Misusing Opioids: Where Are Abusers Getting Their Pain Relievers?

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The difference is where abusers acquire their prescription drugs
The difference is where abusers acquire their prescription drugs

Understanding who is more likely to misuse prescription opioids can assist physicians with curbing abuse -- even if the reason why these individuals have a higher likelihood of becoming addicted is undetermined. 

Published in Addictive Behaviors, a new report revealed that individuals who misuse prescription painkillers all have one thing in common: a history of recent illicit drug abuse.

University of Georgia researchers found that despite age, individuals who've used illegal drugs in the past year were more likely to misuse prescription opioids.

The difference is where abusers acquire their prescription drugs. According to the study, participants aged 50 and older were more likely to get a clinician to prescribe them pain relievers. Younger addicts were more likely to obtain them from other sources: friends, relatives or drug dealers.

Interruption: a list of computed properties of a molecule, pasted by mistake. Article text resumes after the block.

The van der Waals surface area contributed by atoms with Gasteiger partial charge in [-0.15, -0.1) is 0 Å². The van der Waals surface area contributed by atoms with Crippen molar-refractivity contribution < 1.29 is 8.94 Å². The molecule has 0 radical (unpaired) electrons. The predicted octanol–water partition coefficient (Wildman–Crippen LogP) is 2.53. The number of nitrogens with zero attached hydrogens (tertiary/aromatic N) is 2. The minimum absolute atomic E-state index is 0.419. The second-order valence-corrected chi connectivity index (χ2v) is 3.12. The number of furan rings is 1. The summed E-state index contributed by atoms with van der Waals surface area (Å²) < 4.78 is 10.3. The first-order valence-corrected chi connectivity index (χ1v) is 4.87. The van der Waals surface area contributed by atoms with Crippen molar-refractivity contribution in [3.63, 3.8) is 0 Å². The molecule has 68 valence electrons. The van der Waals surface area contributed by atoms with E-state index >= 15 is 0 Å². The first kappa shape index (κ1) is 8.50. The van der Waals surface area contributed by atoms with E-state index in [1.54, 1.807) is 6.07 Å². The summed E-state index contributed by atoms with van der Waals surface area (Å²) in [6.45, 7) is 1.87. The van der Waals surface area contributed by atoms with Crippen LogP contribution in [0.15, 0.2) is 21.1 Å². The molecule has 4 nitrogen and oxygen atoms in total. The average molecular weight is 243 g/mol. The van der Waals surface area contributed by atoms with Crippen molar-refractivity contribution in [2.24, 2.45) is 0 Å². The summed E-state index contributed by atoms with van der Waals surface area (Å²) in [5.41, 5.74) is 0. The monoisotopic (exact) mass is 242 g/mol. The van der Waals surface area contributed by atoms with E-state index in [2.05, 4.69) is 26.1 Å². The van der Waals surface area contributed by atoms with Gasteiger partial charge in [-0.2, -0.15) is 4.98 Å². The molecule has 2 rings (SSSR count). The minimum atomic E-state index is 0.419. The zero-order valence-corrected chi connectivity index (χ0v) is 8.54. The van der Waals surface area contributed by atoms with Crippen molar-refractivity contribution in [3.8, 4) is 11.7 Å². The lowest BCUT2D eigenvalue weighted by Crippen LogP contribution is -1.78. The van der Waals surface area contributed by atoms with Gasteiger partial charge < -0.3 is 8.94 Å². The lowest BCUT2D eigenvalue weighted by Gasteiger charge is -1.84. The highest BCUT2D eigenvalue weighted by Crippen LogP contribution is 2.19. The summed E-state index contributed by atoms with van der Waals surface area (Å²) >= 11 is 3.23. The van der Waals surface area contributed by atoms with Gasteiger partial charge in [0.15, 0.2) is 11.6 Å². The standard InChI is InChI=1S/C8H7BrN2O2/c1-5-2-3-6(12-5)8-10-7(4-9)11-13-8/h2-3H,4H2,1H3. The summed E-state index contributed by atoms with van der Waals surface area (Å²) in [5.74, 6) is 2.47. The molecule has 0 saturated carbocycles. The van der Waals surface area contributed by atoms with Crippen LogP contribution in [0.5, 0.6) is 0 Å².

For this study, UGA reseachers reviewed more than 13,000 responses to the National Survey on Drug Use and Health, which collects data on a variety of subjects such tobacco, illicit drugs, prescription drugs and mental health. Survey respondents were aged 12 and older.

The Centers for Disease Control and Prevention (CDC) earlier in the year reported that there were 16,235 deaths involving prescription opioids in 2013, an increase of 1% from 2012.

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